Saturday, August 28, 2010

That's hot: the dish on Cayenne Pepper

Yes, it really is hot. Hot enough to help you get hot! ;p McCormick spices are available in all local supermarkets. Grab a bottle of tarragon, rosemary, and garlic while you're at it. Explanations soon!

Are you a fan of spicy food like Thai or Indian? Growing up in Dubai, I've developed a soft spot for hot dishes such as Biryani, an Indian (or Arab, depending on their style of cooking) dish made of basmati rice, plenty spices, chicken, mutton, or fish, and vegetables (don't skip the raita or plain yogurt to tame the taste). Little did I know that spicy foods have a million health benefits. Don't get me wrong - you can't sprinkle cayenne pepper on a McDonald's cheeseburger and call it healthy ;p

Chicken biryani in all its glory. My mom cooks a great version of this.

A family friend of ours who happens to be a health buff (think about a 63-year-old widow who looks amazing in her 'skin-tight jeans', with no visible muffin top to boot!) recently recommended we sprinkle cayenne pepper on our daily dishes as it helps hasten our metabolism. Eager to try something new, I immediately grabbed a bottle from the grocery and have started sprinkling it on everything from tuna salad sandwich spreads to the usual salad for dinner. She was right. It did make my metabolism much faster than it usually is. I found myself eating six to seven times a day! The tricky part is managing what I eat during those times.

Anyway, to encourage you to purchase your own bottle and start sprinkling, here are some health benefits found in cayenne pepper. I promise you, you will not be disappointed.

• This herb is a great food for the circulatory system in that it feeds the necessary elements into the cell structure of the arteries, veins and capillaries so that these regain the elasticity of youth again, and the blood pressure adjusts itself to normal. It rebuilds the tissue in the stomach and heals the stomach and intestinal ulcers; in equalizing the blood circulation, Cayenne produces natural warmth in your body; and in stimulating the peristaltic motion of the intestines, it aids in assimilation and elimination.

• Cayenne regulates the flow of blood from the head to the feet so that the pressure is equalized; it influences the heart immediately, then gradually extends its effects to the arteries, capillaries, and nerves (the frequency of the pulse is not increased, but is given more vigor).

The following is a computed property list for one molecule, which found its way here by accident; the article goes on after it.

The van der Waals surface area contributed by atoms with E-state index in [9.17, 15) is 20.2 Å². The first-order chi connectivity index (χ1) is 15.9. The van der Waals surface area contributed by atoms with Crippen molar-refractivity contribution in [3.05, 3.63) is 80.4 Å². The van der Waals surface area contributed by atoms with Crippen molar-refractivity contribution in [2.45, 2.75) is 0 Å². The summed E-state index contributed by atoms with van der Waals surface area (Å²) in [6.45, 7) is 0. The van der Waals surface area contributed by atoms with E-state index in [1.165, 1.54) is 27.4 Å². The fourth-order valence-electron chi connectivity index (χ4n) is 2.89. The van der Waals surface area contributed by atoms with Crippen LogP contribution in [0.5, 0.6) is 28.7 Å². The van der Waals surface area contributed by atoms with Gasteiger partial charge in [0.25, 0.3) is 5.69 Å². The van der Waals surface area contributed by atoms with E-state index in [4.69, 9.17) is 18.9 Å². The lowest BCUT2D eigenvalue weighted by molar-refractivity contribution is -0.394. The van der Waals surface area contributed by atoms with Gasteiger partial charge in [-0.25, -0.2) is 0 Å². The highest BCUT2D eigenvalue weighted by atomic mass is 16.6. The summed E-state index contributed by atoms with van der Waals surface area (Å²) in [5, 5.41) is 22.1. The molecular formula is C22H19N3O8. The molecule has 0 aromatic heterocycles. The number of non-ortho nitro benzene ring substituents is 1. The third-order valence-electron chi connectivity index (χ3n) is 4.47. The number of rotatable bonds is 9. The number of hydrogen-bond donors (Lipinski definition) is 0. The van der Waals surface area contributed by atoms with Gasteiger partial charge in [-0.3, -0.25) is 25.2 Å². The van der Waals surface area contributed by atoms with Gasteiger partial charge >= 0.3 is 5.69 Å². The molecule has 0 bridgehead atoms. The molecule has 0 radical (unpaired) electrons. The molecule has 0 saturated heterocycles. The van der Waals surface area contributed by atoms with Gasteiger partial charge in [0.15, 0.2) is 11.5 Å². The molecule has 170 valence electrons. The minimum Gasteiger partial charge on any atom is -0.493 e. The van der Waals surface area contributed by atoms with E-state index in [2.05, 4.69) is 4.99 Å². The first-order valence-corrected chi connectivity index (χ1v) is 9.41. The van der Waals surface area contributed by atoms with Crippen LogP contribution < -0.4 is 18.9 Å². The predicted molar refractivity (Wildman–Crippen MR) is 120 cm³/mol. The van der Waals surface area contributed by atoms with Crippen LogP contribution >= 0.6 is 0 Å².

• Human circulation; it is warming; dilating; specific for varicose veins; equalizes the blood pressure in the arterial and venous system; equalizes blood pressure instantly actually.

• Cayenne is useful in alleviating allergies, muscle cramp, improving digestion, gives more pep and energy, and helps wound healing with minimal scar tissue.

• Cayenne is a counter-irritant; it brings blood to the surface and allows the toxins to be taken away.
In an article reported on March 16, 2006 by Reuters, the main ingredient in Cayenne, capsaicin, was found to destroy prostate cancer cells. Here is what the article said,

"Capsaicin led 80 percent of human prostate cancer cells growing in mice to commit suicide in a process known as apoptosis, the researchers said. Prostate cancer tumors in mice fed capsaicin were about one-fifth the size of tumors in untreated mice, they reported in the journal Cancer Research. 'Capsaicin had a profound anti-proliferative effect on human prostate cancer cells in culture,' said Dr. Soren Lehmann of the Cedars-Sinai Medical Center and the University of California Los Angeles School of Medicine."

• Capsicum supports the natural beat (rhythm) of the viscera and interior actions of the glandular, circulatory, lymphatic, and digestive systems. It has been used with great success as a cure for spotted fever (?); the most active stimulant to support and re-animate feeble or exhausted powers.

(Source: -- I suggest you visit this site as the complete write-up about cayenne can be found here. Did you know that cayenne pepper could stop a heart attack within 30 seconds? Yes, it's worth a 2nd look.

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